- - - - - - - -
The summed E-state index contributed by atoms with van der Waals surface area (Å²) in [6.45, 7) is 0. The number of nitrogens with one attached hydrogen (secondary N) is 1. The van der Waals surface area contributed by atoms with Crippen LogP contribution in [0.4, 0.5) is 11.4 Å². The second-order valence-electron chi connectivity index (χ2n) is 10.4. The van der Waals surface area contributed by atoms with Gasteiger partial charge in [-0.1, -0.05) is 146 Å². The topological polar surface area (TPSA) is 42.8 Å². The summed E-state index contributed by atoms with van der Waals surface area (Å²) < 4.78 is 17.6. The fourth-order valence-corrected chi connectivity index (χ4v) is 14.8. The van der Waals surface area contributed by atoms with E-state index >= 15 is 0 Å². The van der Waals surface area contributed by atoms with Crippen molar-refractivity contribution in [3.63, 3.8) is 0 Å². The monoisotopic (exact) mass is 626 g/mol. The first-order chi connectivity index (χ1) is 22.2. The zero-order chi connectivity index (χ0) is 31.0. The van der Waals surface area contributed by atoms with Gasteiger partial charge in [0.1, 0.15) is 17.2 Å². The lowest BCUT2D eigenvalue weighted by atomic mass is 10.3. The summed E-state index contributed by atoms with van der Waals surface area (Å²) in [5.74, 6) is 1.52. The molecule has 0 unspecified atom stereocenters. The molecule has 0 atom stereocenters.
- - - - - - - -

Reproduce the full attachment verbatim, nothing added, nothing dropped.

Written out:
The summed E-state index contributed by atoms with van der Waals surface area (Å²) in [6.45, 7) is 0. The number of nitrogens with one attached hydrogen (secondary N) is 1. The van der Waals surface area contributed by atoms with Crippen LogP contribution in [0.4, 0.5) is 11.4 Å². The second-order valence-electron chi connectivity index (χ2n) is 10.4. The van der Waals surface area contributed by atoms with Gasteiger partial charge in [-0.1, -0.05) is 146 Å². The topological polar surface area (TPSA) is 42.8 Å². The summed E-state index contributed by atoms with van der Waals surface area (Å²) < 4.78 is 17.6. The fourth-order valence-corrected chi connectivity index (χ4v) is 14.8. The van der Waals surface area contributed by atoms with E-state index >= 15 is 0 Å². The van der Waals surface area contributed by atoms with Crippen molar-refractivity contribution in [3.63, 3.8) is 0 Å². The monoisotopic (exact) mass is 626 g/mol. The first-order chi connectivity index (χ1) is 22.2. The zero-order chi connectivity index (χ0) is 31.0. The van der Waals surface area contributed by atoms with Gasteiger partial charge in [0.1, 0.15) is 17.2 Å². The lowest BCUT2D eigenvalue weighted by atomic mass is 10.3. The summed E-state index contributed by atoms with van der Waals surface area (Å²) in [5.74, 6) is 1.52. The molecule has 0 unspecified atom stereocenters. The molecule has 0 atom stereocenters.